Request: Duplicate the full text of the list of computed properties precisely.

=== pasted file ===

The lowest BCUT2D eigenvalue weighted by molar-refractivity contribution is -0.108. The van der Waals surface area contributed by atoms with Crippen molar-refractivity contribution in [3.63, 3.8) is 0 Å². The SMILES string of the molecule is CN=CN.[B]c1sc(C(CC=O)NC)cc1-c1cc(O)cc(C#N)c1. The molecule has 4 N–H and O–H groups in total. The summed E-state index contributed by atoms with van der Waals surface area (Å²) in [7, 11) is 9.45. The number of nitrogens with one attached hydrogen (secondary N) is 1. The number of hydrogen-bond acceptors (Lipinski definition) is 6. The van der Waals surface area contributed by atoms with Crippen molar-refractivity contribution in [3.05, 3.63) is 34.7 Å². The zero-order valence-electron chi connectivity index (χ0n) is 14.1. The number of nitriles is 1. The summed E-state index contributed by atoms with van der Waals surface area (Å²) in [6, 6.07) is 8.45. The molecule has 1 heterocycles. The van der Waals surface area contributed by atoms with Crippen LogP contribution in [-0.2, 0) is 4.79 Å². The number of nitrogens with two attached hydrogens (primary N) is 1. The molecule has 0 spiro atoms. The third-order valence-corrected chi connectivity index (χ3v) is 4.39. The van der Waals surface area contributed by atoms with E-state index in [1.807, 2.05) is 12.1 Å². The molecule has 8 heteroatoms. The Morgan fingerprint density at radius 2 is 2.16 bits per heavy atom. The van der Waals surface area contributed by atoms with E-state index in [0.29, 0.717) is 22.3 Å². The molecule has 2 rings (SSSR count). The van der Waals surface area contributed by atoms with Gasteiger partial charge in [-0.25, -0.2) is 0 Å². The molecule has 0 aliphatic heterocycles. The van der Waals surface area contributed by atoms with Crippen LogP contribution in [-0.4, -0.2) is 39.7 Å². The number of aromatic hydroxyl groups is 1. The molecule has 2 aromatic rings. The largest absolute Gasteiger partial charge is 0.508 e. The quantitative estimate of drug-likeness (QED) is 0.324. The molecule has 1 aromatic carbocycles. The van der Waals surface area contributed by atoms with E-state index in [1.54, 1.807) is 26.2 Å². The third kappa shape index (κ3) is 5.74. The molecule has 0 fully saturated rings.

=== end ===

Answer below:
The lowest BCUT2D eigenvalue weighted by molar-refractivity contribution is -0.108. The van der Waals surface area contributed by atoms with Crippen molar-refractivity contribution in [3.63, 3.8) is 0 Å². The SMILES string of the molecule is CN=CN.[B]c1sc(C(CC=O)NC)cc1-c1cc(O)cc(C#N)c1. The molecule has 4 N–H and O–H groups in total. The summed E-state index contributed by atoms with van der Waals surface area (Å²) in [7, 11) is 9.45. The number of nitrogens with one attached hydrogen (secondary N) is 1. The number of hydrogen-bond acceptors (Lipinski definition) is 6. The van der Waals surface area contributed by atoms with Crippen molar-refractivity contribution in [3.05, 3.63) is 34.7 Å². The zero-order valence-electron chi connectivity index (χ0n) is 14.1. The number of nitriles is 1. The summed E-state index contributed by atoms with van der Waals surface area (Å²) in [6, 6.07) is 8.45. The molecule has 1 heterocycles. The van der Waals surface area contributed by atoms with Crippen LogP contribution in [-0.2, 0) is 4.79 Å². The number of nitrogens with two attached hydrogens (primary N) is 1. The molecule has 0 spiro atoms. The third-order valence-corrected chi connectivity index (χ3v) is 4.39. The van der Waals surface area contributed by atoms with E-state index in [1.807, 2.05) is 12.1 Å². The molecule has 8 heteroatoms. The Morgan fingerprint density at radius 2 is 2.16 bits per heavy atom. The van der Waals surface area contributed by atoms with E-state index in [0.29, 0.717) is 22.3 Å². The molecule has 2 rings (SSSR count). The van der Waals surface area contributed by atoms with Gasteiger partial charge in [-0.25, -0.2) is 0 Å². The molecule has 0 aliphatic heterocycles. The van der Waals surface area contributed by atoms with Crippen LogP contribution in [-0.4, -0.2) is 39.7 Å². The number of aromatic hydroxyl groups is 1. The molecule has 2 aromatic rings. The largest absolute Gasteiger partial charge is 0.508 e. The quantitative estimate of drug-likeness (QED) is 0.324. The molecule has 1 aromatic carbocycles. The van der Waals surface area contributed by atoms with E-state index in [1.54, 1.807) is 26.2 Å². The third kappa shape index (κ3) is 5.74. The molecule has 0 fully saturated rings.